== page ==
I mention the next point only because it came up almost every other minute: Drugs are still a major problem downtown. I don’t have much to comment on this, except that I hope an effective strategy can be implemented soon so there are no more victims.
A participant at the table mentioned that there should be school activities for kids. This was in reply to the question of what else would make this endeavor successful? I replied that I agreed with this point, and that I felt that there needed to be ways for the community to connect with the homeless, and vice versa. This could be implemented through various public activities, volunteering opportunities, and general opportunities for engagement. I commented off hand that it would be good for Boy Scouts, for instance, just to get the creative thinking rolling. I commented that privacy is still important, but that I emphasized community too.
I also emphasized education and compassionate leadership. My first thought when I went to the workshop was how much I continually think education is a potential way out of poverty, and that we must stress that. I also reiterated the idea of compassionate leadership. I implied that this would be all across the board, including social workers, police officers, and service providers. Compassion, I still believe, is key to getting this to work.
Overall, it was a successful conversation. It felt diplomatic and non-judgmental. I was happy that the participants, who suffered from some form of homelessness it seemed, were given the time of day, as were others in the facility. I know that talking about homelessness is a complicated issue, and can get messy quickly, but we all seemed determined to work through it and make the conversation intelligible and more importantly, productive, for everyone. As someone who has been fighting for the homeless for years, today was a refreshing day, because I was shown first hand that we are making progress. It’s slow progress, but changes in leadership have seemingly made a difference, and the homeless are being given more space in the public forum, which makes me happy.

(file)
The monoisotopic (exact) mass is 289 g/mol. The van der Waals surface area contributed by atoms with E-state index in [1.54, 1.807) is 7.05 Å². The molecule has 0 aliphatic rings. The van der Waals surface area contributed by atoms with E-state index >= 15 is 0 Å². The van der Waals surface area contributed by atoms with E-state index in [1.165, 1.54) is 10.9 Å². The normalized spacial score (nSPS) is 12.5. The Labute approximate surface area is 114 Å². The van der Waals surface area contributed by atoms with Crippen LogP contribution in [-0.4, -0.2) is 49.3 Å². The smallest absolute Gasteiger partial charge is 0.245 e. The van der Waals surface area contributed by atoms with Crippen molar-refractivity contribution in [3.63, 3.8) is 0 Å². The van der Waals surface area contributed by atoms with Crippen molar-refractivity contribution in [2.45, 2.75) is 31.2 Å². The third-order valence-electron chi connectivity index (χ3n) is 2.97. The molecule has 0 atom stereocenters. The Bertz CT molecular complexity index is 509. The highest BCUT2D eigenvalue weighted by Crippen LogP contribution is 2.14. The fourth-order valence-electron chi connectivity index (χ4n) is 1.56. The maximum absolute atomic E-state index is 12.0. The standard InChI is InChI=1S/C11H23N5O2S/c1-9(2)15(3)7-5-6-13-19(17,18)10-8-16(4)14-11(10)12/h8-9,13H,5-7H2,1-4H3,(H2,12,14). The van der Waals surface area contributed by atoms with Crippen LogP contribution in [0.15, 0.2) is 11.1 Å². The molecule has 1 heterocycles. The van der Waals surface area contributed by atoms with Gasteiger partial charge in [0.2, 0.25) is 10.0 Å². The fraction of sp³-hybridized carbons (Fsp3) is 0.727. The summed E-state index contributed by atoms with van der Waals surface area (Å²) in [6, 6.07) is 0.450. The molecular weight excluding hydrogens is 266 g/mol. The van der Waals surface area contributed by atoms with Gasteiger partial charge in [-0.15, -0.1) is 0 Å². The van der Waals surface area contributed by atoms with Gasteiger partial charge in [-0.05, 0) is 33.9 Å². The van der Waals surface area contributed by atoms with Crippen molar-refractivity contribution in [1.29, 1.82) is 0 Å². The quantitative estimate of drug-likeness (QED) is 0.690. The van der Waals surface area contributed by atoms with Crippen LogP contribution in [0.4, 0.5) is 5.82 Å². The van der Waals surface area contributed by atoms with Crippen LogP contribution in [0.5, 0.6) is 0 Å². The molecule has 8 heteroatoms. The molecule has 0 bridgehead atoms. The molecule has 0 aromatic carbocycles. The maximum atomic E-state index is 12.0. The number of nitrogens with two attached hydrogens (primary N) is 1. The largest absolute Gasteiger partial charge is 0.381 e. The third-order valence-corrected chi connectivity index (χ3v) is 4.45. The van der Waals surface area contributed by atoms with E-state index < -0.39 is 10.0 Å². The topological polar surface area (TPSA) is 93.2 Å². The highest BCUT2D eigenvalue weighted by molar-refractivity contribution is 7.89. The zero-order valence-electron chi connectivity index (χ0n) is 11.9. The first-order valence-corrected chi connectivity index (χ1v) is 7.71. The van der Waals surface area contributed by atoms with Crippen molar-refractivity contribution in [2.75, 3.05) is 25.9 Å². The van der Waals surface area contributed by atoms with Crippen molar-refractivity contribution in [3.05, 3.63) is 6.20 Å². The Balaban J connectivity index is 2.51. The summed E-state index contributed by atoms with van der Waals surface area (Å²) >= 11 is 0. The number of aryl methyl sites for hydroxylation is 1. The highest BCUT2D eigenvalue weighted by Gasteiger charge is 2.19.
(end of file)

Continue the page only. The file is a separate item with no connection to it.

I ran into one of my homeless friends, and he totally agreed with this assessment, in fact made this assessment himself. Indeed, it seems that this population is really being heard and listened to now. This doesn’t mean we’ve solved homelessness in Utah and have solved the housing crisis, but we’ve made steps forward, and that must be acknowledged, even for someone like me who knows things can get overly political fast.
Indeed, it was actually a really good experience for me. It was very down-to-earth, very inclusive, inclusion of which I have emphasized since I’ve been writing about these topics. It was a good experience for me personally because I have seen the growth over time and I have seen the changes. I believe my friend that he is being heard when he says he’s being heard, for instance. I believe that we are moving in a good direction, and though there is still much work to be done, we are on the way towards something good. Indeed, the needs of the homeless are always changing, but what I sensed in the room was people who wanted to make change, people who were ready for change, and people who were willing to make change. This is crucial to the process.
And in all honesty, I can rally behind it, provided the integrity stays in place and we continually push forward with the best interests of others at our core.